It was summer 2013, and I was driving my kids to one of my wife’s performances when my mobile phone rang. It was a Florida area code.
“Yes, I was calling to see if you could help me with some search engine optimization.” The woman’s voice sounded awfully familiar. We hadn’t met, but I could almost place her.“Sure, I can help you with that? What’s the problem?”
“Someone wrote a negative article about me, and it keeps appearing at the top of Google whenever I search for it. I’m worried other people are going to see it and it’s going to harm my reputation.”
Lucy! It was Lucy from Big Bang Theory! Who would be mean to Lucy? I love Lucy!
Well, it was Kate Micucci, the woman who played Lucy, Raj’s love interest from Season 6, but I was so excited!
Except it wasn’t.
“Who is this?” I asked, hoping she’d say “Kate Micucci.”
“My name is Joanna Rohrback. I’m the Prancercise lady.”
It seems Joanna had been a big Internet rage in 2013, because her original Prancercise video on YouTube had garnered millions of views. She went on to appear on the Today Show, in John Mayer’s “Paper Doll” video, and was named MSNBC’s Surprise Star of the Year for 2013. Richard Simmons was also a fan, and shed a few tears describing her journey to make Prancercise a viable form of exercise.
Joanna told me about her problem. A young journalist had signed up for one of her classes, never said she was a journalist, and then wrote a blog article for a major newspaper making fun of Joanna and the class, and called it a ripoff.
Joanna was worried people would see the piece and refuse to take her class.
So we talked for a while, and I reassured her that the article wouldn’t be that damaging for a few reasons:
- Nobody is liked by everybody, and while this may not be a favorable article, if people really liked her, then they would take her class anyway. And it sounded like millions of people already liked her, so I was sure they would be on her side.
- She could always get more positive attention and press for her work, and eventually bury that negative article under an avalanche of good stuff. I could certainly help her with it, but it was going to take a lot of effort and would be pretty costly, and would probably require a PR professional as well. She was famous, but she was not making “I have my own PR person” money.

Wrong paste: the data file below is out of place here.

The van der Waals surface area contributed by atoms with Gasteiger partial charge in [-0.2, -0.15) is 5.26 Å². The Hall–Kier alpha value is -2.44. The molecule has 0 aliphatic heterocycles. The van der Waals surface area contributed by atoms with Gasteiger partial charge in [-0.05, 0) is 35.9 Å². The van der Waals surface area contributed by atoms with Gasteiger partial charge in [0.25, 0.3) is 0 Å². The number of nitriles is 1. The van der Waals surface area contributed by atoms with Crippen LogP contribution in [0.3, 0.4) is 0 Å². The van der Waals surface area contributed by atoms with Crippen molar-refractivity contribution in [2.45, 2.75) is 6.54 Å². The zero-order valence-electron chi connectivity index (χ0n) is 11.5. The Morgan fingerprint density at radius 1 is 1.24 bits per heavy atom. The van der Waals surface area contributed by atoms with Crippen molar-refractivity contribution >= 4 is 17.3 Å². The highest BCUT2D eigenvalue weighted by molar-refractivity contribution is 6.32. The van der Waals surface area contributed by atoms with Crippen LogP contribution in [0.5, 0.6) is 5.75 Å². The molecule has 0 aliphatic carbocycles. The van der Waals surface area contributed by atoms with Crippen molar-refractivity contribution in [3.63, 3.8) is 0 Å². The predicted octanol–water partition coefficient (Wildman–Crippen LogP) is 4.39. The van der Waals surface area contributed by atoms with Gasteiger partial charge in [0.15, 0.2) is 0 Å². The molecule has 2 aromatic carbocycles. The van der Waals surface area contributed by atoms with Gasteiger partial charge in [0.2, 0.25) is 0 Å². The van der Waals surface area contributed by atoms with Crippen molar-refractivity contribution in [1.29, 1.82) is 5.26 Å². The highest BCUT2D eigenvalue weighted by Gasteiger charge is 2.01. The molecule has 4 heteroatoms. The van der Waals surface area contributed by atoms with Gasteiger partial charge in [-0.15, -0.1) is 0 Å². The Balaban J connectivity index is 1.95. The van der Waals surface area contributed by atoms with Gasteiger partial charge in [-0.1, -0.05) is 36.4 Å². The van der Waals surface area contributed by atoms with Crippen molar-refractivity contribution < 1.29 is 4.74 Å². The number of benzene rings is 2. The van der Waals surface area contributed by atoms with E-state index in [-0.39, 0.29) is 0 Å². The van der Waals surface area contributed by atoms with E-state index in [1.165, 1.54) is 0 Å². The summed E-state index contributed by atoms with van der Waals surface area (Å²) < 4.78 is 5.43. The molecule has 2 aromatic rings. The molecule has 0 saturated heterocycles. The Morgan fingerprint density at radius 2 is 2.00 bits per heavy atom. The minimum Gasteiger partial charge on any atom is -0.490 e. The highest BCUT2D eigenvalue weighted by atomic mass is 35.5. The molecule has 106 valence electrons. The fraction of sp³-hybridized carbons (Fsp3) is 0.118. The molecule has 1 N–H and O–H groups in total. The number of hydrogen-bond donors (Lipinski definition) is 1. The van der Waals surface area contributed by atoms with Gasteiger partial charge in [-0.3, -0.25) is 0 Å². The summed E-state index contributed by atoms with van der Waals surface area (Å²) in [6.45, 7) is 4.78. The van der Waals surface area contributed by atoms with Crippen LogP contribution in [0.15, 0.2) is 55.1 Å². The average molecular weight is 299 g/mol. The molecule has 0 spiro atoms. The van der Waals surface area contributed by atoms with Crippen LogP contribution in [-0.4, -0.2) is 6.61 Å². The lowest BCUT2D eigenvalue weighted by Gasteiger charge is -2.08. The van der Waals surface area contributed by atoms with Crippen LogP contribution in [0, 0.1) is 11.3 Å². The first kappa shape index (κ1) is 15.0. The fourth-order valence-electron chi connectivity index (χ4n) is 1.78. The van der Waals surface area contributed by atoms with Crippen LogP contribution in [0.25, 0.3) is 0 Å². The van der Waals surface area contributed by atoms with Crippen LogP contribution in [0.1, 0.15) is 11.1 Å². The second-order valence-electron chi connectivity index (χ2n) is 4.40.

- Most importantly, she was actually creating her own problem! The thing people don’t realize is that the Google search engine wants you to have an excellent experience so you’ll continue to use it. That means it will show you the results it thinks you want to see, including articles you’ve already read several times, because Google thinks you want to see it again. That article may actually be 347th in actual rank, but because you’re clicking on it, it appears first to you.
She didn’t quite believe me, so I walked her through doing a private/incognito search on her web browser. The article disappeared from the first few pages.
“How did you do that?!” she asked.
“That’s what I was saying,” I said. “Google is showing you that article because you keep looking for it. In the incognito version, Google can’t tell it’s you doing the search, so the article doesn’t show up anymore. You’re seeing a more accurate representation of the true results, and this is what a stranger will see if they search for you.”
I told her I could help her further if she needed it, but that it probably wasn’t a wise use of her money, especially in light of the “disappearance” of this negative article.
She thanked me, and said she was going to be in the Irvington Halloween parade that year, if we would like to get together sometime that week. Sadly, I was never able to make that happen, so I never got to meet the woman who invented Prancercise. But I helped “hide” a negative article from Google, and made her a little happier.
Photo credit: Kafziel (Wikimedia Commons, Creative Commons 3.0)